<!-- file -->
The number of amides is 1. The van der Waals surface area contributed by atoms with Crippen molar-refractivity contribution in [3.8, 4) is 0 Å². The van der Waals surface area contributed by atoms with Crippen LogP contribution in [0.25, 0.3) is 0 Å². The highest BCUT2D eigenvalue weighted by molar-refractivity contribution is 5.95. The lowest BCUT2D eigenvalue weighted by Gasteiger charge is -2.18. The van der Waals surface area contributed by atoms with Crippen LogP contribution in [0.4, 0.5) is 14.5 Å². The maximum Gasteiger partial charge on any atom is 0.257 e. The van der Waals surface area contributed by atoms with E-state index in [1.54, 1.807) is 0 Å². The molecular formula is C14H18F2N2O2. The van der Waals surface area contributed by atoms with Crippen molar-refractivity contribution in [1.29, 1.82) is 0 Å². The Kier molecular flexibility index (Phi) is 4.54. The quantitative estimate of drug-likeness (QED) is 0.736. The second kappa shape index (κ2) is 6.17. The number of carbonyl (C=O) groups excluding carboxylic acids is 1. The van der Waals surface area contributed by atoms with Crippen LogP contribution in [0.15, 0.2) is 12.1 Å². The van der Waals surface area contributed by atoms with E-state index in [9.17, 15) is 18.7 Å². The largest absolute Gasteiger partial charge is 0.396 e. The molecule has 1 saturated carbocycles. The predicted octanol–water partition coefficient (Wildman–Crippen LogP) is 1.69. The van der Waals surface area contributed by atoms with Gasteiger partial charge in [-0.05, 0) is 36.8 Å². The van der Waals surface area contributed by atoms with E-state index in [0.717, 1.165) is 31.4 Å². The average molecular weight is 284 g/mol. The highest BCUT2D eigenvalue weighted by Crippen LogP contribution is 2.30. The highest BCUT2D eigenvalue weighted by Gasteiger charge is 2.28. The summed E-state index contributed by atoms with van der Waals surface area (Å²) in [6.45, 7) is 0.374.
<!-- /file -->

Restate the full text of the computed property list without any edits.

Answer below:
The number of amides is 1. The van der Waals surface area contributed by atoms with Crippen molar-refractivity contribution in [3.8, 4) is 0 Å². The van der Waals surface area contributed by atoms with Crippen LogP contribution in [0.25, 0.3) is 0 Å². The highest BCUT2D eigenvalue weighted by molar-refractivity contribution is 5.95. The lowest BCUT2D eigenvalue weighted by Gasteiger charge is -2.18. The van der Waals surface area contributed by atoms with Crippen LogP contribution in [0.4, 0.5) is 14.5 Å². The maximum Gasteiger partial charge on any atom is 0.257 e. The van der Waals surface area contributed by atoms with E-state index in [1.54, 1.807) is 0 Å². The molecular formula is C14H18F2N2O2. The van der Waals surface area contributed by atoms with Crippen molar-refractivity contribution in [1.29, 1.82) is 0 Å². The Kier molecular flexibility index (Phi) is 4.54. The quantitative estimate of drug-likeness (QED) is 0.736. The second kappa shape index (κ2) is 6.17. The number of carbonyl (C=O) groups excluding carboxylic acids is 1. The van der Waals surface area contributed by atoms with Crippen LogP contribution in [0.15, 0.2) is 12.1 Å². The van der Waals surface area contributed by atoms with E-state index in [9.17, 15) is 18.7 Å². The largest absolute Gasteiger partial charge is 0.396 e. The molecule has 1 saturated carbocycles. The predicted octanol–water partition coefficient (Wildman–Crippen LogP) is 1.69. The van der Waals surface area contributed by atoms with Gasteiger partial charge in [-0.05, 0) is 36.8 Å². The van der Waals surface area contributed by atoms with E-state index in [0.717, 1.165) is 31.4 Å². The average molecular weight is 284 g/mol. The highest BCUT2D eigenvalue weighted by Crippen LogP contribution is 2.30. The highest BCUT2D eigenvalue weighted by Gasteiger charge is 2.28. The summed E-state index contributed by atoms with van der Waals surface area (Å²) in [6.45, 7) is 0.374.